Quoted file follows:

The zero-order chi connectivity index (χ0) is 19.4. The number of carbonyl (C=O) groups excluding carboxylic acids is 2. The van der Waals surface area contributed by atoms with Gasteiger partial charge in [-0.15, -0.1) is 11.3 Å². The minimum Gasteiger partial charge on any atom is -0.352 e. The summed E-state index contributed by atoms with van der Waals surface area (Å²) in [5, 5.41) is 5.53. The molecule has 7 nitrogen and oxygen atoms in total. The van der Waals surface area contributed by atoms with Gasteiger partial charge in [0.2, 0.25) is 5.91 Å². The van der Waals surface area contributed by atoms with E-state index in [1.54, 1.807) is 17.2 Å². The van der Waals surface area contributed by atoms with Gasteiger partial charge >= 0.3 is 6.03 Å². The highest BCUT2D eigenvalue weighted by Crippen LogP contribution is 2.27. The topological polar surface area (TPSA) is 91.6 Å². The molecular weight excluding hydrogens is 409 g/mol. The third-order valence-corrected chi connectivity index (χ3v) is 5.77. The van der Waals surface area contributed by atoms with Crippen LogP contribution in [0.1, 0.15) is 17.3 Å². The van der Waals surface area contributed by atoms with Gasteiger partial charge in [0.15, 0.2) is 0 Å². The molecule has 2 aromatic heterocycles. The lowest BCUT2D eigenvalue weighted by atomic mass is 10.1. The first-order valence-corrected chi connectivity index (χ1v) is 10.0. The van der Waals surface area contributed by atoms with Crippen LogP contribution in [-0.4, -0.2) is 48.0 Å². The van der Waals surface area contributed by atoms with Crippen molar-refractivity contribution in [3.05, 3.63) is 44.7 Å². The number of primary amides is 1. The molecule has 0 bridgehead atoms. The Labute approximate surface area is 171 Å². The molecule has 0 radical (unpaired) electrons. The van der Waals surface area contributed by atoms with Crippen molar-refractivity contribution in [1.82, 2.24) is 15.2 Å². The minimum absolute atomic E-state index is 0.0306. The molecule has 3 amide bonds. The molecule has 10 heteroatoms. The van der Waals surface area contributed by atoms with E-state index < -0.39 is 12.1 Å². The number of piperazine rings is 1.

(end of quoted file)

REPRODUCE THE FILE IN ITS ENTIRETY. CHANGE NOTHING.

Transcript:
The zero-order chi connectivity index (χ0) is 19.4. The number of carbonyl (C=O) groups excluding carboxylic acids is 2. The van der Waals surface area contributed by atoms with Gasteiger partial charge in [-0.15, -0.1) is 11.3 Å². The minimum Gasteiger partial charge on any atom is -0.352 e. The summed E-state index contributed by atoms with van der Waals surface area (Å²) in [5, 5.41) is 5.53. The molecule has 7 nitrogen and oxygen atoms in total. The van der Waals surface area contributed by atoms with Gasteiger partial charge in [0.2, 0.25) is 5.91 Å². The van der Waals surface area contributed by atoms with E-state index in [1.54, 1.807) is 17.2 Å². The van der Waals surface area contributed by atoms with Gasteiger partial charge >= 0.3 is 6.03 Å². The highest BCUT2D eigenvalue weighted by Crippen LogP contribution is 2.27. The topological polar surface area (TPSA) is 91.6 Å². The molecular weight excluding hydrogens is 409 g/mol. The third-order valence-corrected chi connectivity index (χ3v) is 5.77. The van der Waals surface area contributed by atoms with Crippen LogP contribution in [0.1, 0.15) is 17.3 Å². The van der Waals surface area contributed by atoms with Gasteiger partial charge in [0.15, 0.2) is 0 Å². The molecule has 2 aromatic heterocycles. The lowest BCUT2D eigenvalue weighted by atomic mass is 10.1. The first-order valence-corrected chi connectivity index (χ1v) is 10.0. The van der Waals surface area contributed by atoms with Crippen LogP contribution in [-0.4, -0.2) is 48.0 Å². The van der Waals surface area contributed by atoms with Crippen molar-refractivity contribution in [3.05, 3.63) is 44.7 Å². The number of primary amides is 1. The molecule has 0 bridgehead atoms. The Labute approximate surface area is 171 Å². The molecule has 0 radical (unpaired) electrons. The van der Waals surface area contributed by atoms with Crippen molar-refractivity contribution in [1.82, 2.24) is 15.2 Å². The minimum absolute atomic E-state index is 0.0306. The molecule has 3 amide bonds. The molecule has 10 heteroatoms. The van der Waals surface area contributed by atoms with E-state index < -0.39 is 12.1 Å². The number of piperazine rings is 1.